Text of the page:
The New Council

Tweaking the process

Things may get a little less weird and a little less longwinded at City Hall. Following a contentious, extended debate, City Council finally approved controversial changes to council meeting procedures.

The revisions, initially proposed Aug. 20 by Mayor Lee Leffingwell and Mayor Pro Tem Mike Martinez and approved last week, will move zoning hearings to 2pm instead of their previous 4pm start time – although cases can be postponed until after 4pm upon the request of two council members. Additionally, speakers wishing to sign up for one of the 10 citizen communication slots each meeting – during which a speaker can address the council on a topic of his or her choice – may only do so once every three council meetings, in order to allow time to a wider range of citizens. (If the available slots don't fill up within a week, the cit-comm "regulars" can add their names to a backup list to fill any vacancies.) The cit-comm clampdown has sparked controversy since it was proposed, although some protesters – like Infowars acolyte Ronnie "Reeferseed" Gjemre, who begins each diatribe by taking a gigantic pull off an imaginary joint, then exhaling a massive raspberry at the council – made a better argument for the rule changes than any policymaker ever could.

A less obvious but more momentous argument has roiled over the zoning change, from the Austin Neighborhoods Council listserv to council chambers. By reducing the number of staff presentations, council initially bumped up the zoning docket – the bulk of each meeting – by two hours. But disagreement led to a broken consensus on the dais (Laura Morrison initially dissenting), followed by a seldom seen reconsideration of the vote. The original language allowed for two council members to set an agenda item for a "time certain," so interested parties would know when to get to City Hall – but that change only applied to nonzoning items. Hoping to include zoning items, Morrison said making them eligible also would "really give a heads-up" to people who can't pry themselves away from work without knowing when an item is really going to be discussed. However, council voted on the item as-is, which passed 6-1, Morrison voting nay.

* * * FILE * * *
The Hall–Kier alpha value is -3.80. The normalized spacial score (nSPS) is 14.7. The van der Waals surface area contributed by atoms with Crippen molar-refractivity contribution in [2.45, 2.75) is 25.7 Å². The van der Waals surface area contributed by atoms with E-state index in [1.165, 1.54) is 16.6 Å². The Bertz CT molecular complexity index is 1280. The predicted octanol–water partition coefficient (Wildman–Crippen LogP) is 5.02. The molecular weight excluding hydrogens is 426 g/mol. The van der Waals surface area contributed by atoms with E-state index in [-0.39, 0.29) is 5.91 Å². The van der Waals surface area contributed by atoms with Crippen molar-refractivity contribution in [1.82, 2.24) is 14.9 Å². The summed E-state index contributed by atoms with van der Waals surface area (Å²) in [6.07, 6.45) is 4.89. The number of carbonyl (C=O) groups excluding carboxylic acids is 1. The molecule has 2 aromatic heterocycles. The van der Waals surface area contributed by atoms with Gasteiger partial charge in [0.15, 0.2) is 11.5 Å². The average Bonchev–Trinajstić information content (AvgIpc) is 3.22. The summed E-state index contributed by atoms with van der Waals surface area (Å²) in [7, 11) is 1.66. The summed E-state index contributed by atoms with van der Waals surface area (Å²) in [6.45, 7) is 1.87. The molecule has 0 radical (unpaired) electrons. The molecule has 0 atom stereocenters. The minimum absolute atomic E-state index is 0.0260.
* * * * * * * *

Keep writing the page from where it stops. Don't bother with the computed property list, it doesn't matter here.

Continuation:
Randi Shade told the Chronicle that evenings are just as bad, if not worse, for zoning cases, hence her disagreement with Morri­son. "We've had plenty of folks let us know how difficult the evenings are for zoning cases," Shade said via e-mail, "especially from a child-care perspective. It seems that most working parents have regular childcare arrangements during work hours but not in the evenings. ... The bottom line is that no time of day seems especially convenient and the uncertainty of timing, regardless of posting time, is a huge burden."

However, later at the same meeting, "after the dinner break and a strong plea from Council Member Morrison, I agreed to go back and reconsider the item to allow for the two-hour zoning postponement option," Shade continued. "The same option already existed for any other items on the agenda. We'll see how it works, and if it all proves to be too problematic, we can make another change." The reconsidered motion, with zoning cases eligible for the "time certain" designation, passed unanimously.

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City Council, Laura Morrison, Randi Shade

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